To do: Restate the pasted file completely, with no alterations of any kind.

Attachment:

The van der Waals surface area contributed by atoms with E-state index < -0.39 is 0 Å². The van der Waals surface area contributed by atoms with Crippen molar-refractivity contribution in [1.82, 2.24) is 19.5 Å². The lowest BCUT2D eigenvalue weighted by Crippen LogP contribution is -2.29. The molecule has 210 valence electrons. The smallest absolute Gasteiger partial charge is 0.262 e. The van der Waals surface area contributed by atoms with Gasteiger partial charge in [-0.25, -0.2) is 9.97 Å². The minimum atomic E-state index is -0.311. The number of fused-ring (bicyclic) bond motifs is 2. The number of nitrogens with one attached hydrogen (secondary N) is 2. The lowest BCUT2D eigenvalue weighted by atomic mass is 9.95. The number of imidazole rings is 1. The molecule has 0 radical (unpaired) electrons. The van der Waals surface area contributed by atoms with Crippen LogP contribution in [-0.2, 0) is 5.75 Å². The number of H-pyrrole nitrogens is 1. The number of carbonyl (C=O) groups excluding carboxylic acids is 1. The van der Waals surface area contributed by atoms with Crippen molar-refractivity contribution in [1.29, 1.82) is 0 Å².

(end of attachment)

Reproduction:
The van der Waals surface area contributed by atoms with E-state index < -0.39 is 0 Å². The van der Waals surface area contributed by atoms with Crippen molar-refractivity contribution in [1.82, 2.24) is 19.5 Å². The lowest BCUT2D eigenvalue weighted by Crippen LogP contribution is -2.29. The molecule has 210 valence electrons. The smallest absolute Gasteiger partial charge is 0.262 e. The van der Waals surface area contributed by atoms with Gasteiger partial charge in [-0.25, -0.2) is 9.97 Å². The minimum atomic E-state index is -0.311. The number of fused-ring (bicyclic) bond motifs is 2. The number of nitrogens with one attached hydrogen (secondary N) is 2. The lowest BCUT2D eigenvalue weighted by atomic mass is 9.95. The number of imidazole rings is 1. The molecule has 0 radical (unpaired) electrons. The van der Waals surface area contributed by atoms with Crippen LogP contribution in [-0.2, 0) is 5.75 Å². The number of H-pyrrole nitrogens is 1. The number of carbonyl (C=O) groups excluding carboxylic acids is 1. The van der Waals surface area contributed by atoms with Crippen molar-refractivity contribution in [1.29, 1.82) is 0 Å².